As I hiked Hog Hammock, boardwalks occasionally lifted me off the forest floor. I imagine that these boardwalks keep hikers dry during the rainy season when the grassy waters flow into the forest. The trail widened even more when I reached Promontory, and if the trail had been painted yellow, I could have imagined skipping to see the wizard.

Easy Hiking on Promontory Trail

Overall, I had a great day hiking, and I believe there are a couple more trails in that same area that are calling me!

(Grassy Waters Preserve. https://www.wpb.org/government/public-utilities/grassy-waters-preserve/trail-information/hog-hammock-trail)

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I started my afternoon hiking adventure on this sweet, twisty-turny dirt trail that surrounds Gator Lake in West Palm Beach. Just over a half mile, this is a great warm-up trail! I love that access and parking to this trail and the Hammock Hog and Promontory Loop Trails was easy—and included bathrooms with flushing toilets!

Gator Lake on the Eagle Trail

As this trail looped around the lake, I came upon several spots to pause and sit or take in the lake view and do some bird watching.  Narrow and somewhat rooty, this trail has lots of shade, so even on a warm May afternoon, it was a pleasant hike. The trail ends at the entry road, and I walked the quarter mile back to the parking lot and on to Hog Hammock Trail.

Twisty Path on the Eagle Trail

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Over two months! That’s how long it’s been since my last hike due to a foot injury at the beginning of February which left me hobbling and “hikeless.” I am so glad to get back to nature—but I am starting out light—which is why I chose Seabranch Preserve State Park for my hike on Easter morning.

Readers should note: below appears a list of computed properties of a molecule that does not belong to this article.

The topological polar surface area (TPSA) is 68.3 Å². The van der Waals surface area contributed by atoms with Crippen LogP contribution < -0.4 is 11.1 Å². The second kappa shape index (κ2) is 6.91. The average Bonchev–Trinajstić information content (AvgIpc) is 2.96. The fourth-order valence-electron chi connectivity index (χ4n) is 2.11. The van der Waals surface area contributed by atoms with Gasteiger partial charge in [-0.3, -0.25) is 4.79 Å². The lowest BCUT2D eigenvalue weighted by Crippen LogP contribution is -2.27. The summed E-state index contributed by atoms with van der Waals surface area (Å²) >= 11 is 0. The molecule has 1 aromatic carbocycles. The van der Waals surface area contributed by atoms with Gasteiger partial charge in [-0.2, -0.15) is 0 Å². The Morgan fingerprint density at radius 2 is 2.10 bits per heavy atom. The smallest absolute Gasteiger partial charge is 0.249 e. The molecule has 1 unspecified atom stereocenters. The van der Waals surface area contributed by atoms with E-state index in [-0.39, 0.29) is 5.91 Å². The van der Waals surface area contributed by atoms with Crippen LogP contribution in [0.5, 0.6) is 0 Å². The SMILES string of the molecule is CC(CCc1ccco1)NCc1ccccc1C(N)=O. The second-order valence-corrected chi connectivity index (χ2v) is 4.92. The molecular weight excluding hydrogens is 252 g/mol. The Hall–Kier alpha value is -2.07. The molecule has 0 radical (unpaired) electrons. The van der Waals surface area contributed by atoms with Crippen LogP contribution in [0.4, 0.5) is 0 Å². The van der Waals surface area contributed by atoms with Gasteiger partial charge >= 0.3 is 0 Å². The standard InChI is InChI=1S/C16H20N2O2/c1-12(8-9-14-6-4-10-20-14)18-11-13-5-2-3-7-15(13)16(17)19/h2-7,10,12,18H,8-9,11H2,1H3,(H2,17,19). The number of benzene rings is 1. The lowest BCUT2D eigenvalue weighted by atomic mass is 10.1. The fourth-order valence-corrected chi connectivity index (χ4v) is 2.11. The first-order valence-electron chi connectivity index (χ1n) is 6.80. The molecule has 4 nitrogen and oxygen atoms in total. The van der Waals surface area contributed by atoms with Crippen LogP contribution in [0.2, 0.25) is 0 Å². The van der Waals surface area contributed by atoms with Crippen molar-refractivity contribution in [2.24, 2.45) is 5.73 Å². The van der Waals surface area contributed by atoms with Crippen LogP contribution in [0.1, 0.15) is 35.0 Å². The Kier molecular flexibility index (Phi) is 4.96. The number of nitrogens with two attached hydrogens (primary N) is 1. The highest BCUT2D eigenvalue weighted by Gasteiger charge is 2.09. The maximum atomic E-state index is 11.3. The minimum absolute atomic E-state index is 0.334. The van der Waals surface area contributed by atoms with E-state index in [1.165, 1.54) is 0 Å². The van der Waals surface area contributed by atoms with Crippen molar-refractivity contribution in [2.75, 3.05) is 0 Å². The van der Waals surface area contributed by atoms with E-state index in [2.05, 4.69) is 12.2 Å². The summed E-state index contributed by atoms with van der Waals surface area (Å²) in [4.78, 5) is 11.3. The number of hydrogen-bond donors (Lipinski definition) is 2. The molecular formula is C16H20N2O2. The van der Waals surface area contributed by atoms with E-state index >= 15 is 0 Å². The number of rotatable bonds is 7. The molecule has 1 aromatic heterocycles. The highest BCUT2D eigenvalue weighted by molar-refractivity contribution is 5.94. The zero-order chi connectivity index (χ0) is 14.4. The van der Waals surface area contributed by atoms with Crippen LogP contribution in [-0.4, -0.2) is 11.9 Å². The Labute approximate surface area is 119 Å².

Sandy Pathways Along the Seabranch Trail

Only 913 acres, Seabranch was designated a state park in 1992. I found it easily, no gate to drive through or ID to show. I parked in front of the fence that led into the park. A kiosk next to the water fountain and toilet gave me the trail information I needed.

I chose the longest of the three hiking trails, the North Loop, and hiked just under 3.5 miles on a mostly sandy, narrow and twisting trail, happy I had worn long pants to keep the wild things off my legs. My goal–to beat the forecasted rain. The partly overcast sky provided a (small) relief from the hot sun, and my legs appreciated the occasional bench along the trail.

Large, dead trees dotted the landscape of scrub and tall pines—remnants, I imagine, from a prescribed burn to help maintain the fire dependent ecosystems within the park. I passed a few people during the first fifteen minutes, and then no one for the remainder of the trail. Although mostly in the open, short sections passed through pines, needles creating a welcomed carpet over the sandy trail. Little wildlife appeared in the quiet landscape, perhaps due to the hot day or impending storm. I spotted one swallow-tailed kite my entire hike.

Pine Needles on the Sandy Trail

I found the well-blazed trail easy to follow most of the time—and relied on my AllTrails app to pull me back on course if I got distracted searching for life. Although the first part of the trail twisted through the scrub, the last mile moved onto a road–wider, but still very sandy.

I finished my hike in about 1.5 hours with my legs feeling that the sandy trail had worked them out better than any gym could. Although I prefer a shaded hike, I’ve gotten use to Florida’s hot, sandy trails. I enjoyed my morning hike and hope to return to hike the remaining two trails.

(Seabranch Preserve State Park. 6093 S.W. Dixie Highway, Stuart, FL 34997. (772) 219-1880) Website: https://www.floridastateparks.org/parks-and-trails/seabranch-preserve-state-park)